Mazda Australia is proud of the fact that its Mazda3 is chosen by more Australians than any other car. Pointing out that while Toyota Corolla sometimes outsells the Mazda3 overall, many Corollas are bought by company fleets. But when buyers make their own choices more go for the Mazda3. Splitting hairs? Perhaps, but it is certainly a valid point that given a choice, the ‘3 is number 1.
Mazda3 began its life as Mazda 323 just on 40 years ago and to celebrate its 40th anniversary Mazda invited a select group of journalists to drive examples of 323 and ‘3.
This fascinating event was held at the Mt Cotton Training Centre outside Brisbane to allow us to drive in controlled conditions. Sadly it rained for most of the day. Wet weather during Mazda events in Queensland is becoming an unwanted tradition, much to the embarrassment of we journalists living in the (allegedly) Sunshine State.
The event began with a fascinating talk by David Chalke from AustraliaSCAN highlighting the many social changes we have seen since 1977. Oil shocks and soaring petrol prices, road fatalities much higher than today, the aftermath of the Vietnam War, cigarette ads on the back cover of just about every magazine, the 2000 Sydney Olympics, sky-high airfares – and much more.
David’s talk brought back many personal memories; including being called up for Vietnam – but thankfully failing the medical – and sitting in the crowd of 110,000 hyped-up people experiencing the opening ceremony of the Olympics.
Then it was onto the Mt Cotton roads, first driving a rear-wheel-drive Mazda 323 dating back to 1977. The little Mazda was quieter and smoother than anticipated, though certainly not to the impressive standards of today’s cars. The four-speed manual gearbox meant the engine was pretty busy at 100 km/h but certainly didn’t feel in any way stressed. Much lighter than current small cars the 323 provided real driving enjoyment and a willingness to respond to steering and throttle. ‘Very enjoyable’ was the first note I scribbled on getting out with a smile on my face.
Next was the Mazda 323 that shared many parts with the Ford Laser including styling. This pair created a real stir on the Australian market, as quite a few buyers were beginning to move away from large family sixes. This 323 had front-wheel drive – one of the major automotive changes during the ‘70s was the switch to this space-saving feature.
The Mazda 323 was still light and pleasant to drive and felt a little more solid than the previous car. The view out was excellent thanks to the slim pillars and large windows.
My next drive was the Mazda 323 that I reckon the prettiest car of the day – the Astina with concealed headlights of the type normally only seen in full-on sports cars. Which may explain why the car had a lovely lively feel to match its style.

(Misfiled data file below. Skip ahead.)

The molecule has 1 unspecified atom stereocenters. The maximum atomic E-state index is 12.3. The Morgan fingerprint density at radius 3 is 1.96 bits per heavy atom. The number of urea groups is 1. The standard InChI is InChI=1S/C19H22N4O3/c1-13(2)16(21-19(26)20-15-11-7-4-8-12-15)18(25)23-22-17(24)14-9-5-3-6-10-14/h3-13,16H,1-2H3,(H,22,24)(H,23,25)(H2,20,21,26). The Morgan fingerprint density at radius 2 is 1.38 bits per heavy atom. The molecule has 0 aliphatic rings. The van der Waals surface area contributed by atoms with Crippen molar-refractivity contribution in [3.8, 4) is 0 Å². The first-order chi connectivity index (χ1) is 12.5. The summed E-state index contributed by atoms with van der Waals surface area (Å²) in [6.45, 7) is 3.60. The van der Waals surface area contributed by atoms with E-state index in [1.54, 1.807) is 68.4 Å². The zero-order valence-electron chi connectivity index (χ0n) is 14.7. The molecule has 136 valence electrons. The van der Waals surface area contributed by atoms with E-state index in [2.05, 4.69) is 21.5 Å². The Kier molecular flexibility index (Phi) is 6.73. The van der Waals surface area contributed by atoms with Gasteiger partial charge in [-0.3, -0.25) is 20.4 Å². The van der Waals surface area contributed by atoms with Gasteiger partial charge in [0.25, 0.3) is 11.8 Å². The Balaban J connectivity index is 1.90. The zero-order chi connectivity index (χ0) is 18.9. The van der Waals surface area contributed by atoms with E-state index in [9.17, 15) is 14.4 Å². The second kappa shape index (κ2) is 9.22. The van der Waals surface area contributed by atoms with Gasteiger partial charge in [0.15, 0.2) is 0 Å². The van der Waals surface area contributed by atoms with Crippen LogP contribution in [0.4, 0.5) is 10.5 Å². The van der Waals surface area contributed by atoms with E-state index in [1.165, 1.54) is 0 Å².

Did you know that a V6 engine was once optional in the Mazda 323? Not may people do as it wasn’t a success, partly due to being very expensive, but more likely because it didn’t have all that much performance. With a capacity of just 2.0 litres the V6 was tuned for European driving, so the power and torque were way up the rev range and not suited to low Australian speed limits.
Reliving the V6 was interesting because it’s a part of history that’s unlikely to be repeated. Even big name prestige cars these days are mostly powered by four-cylinder units, with sixes and eights becoming ever rarer.
Much nicer, was the next Mazda 323 SP20 . Not really a hot-hatch by today’s standards, though it had a bit more poke than the standard models and the suspension only had minor tweaks. Light, Agile, Good fun.
Now came the first Mazda3. The change of name was an attempt to tag into the BMW model naming system, with the Mazda3 being in the same size class as the BMW 3 Series. Somewhat plain in its shape because Mazda was staring at financial troubles at the time so didn’t want to take any risks.
On the road it felt more modern than the last of the 323s. A little quieter, a fair bit heavier as crash safety regulations were starting to become pretty serious. It was competent enough, but far from interesting to drive.
The second generation Mazda3 jumped a major step forward. Good in many ways, but not so interesting in others. Smooth, refined and comfortable were the plus points I scribbled. But it had put on a lot of weight and didn’t offer a lot of driving enjoyment. Rather it was a sophisticated small family carrier, not a small fun car like its honourable ancestors.
The thick A-Pillars, which provide strength in a crash, made it hard to see out on tight corners. As this is a feature of virtually all late model cars drivers have become accustomed to having to move their head around on twisting roads. Occasionally not seeing other vehicles coming out of cross streets and running into them as a result…
Finally the current Mazda3 that I drove to and from Mt Cotton from my home on the Gold Coast before taking it onto the testing roads. Its Kodo styling works exceptionally, it’s smooth, quiet, comfortable and crammed full of active and passive safety features.
For around town trips and weekend drives to near-country areas I would choose to drive a lovely old restored Mazda 323 rear-driver. For longer trips – and to have a crash in – the latest Mazda3 would be my vehicle of choice.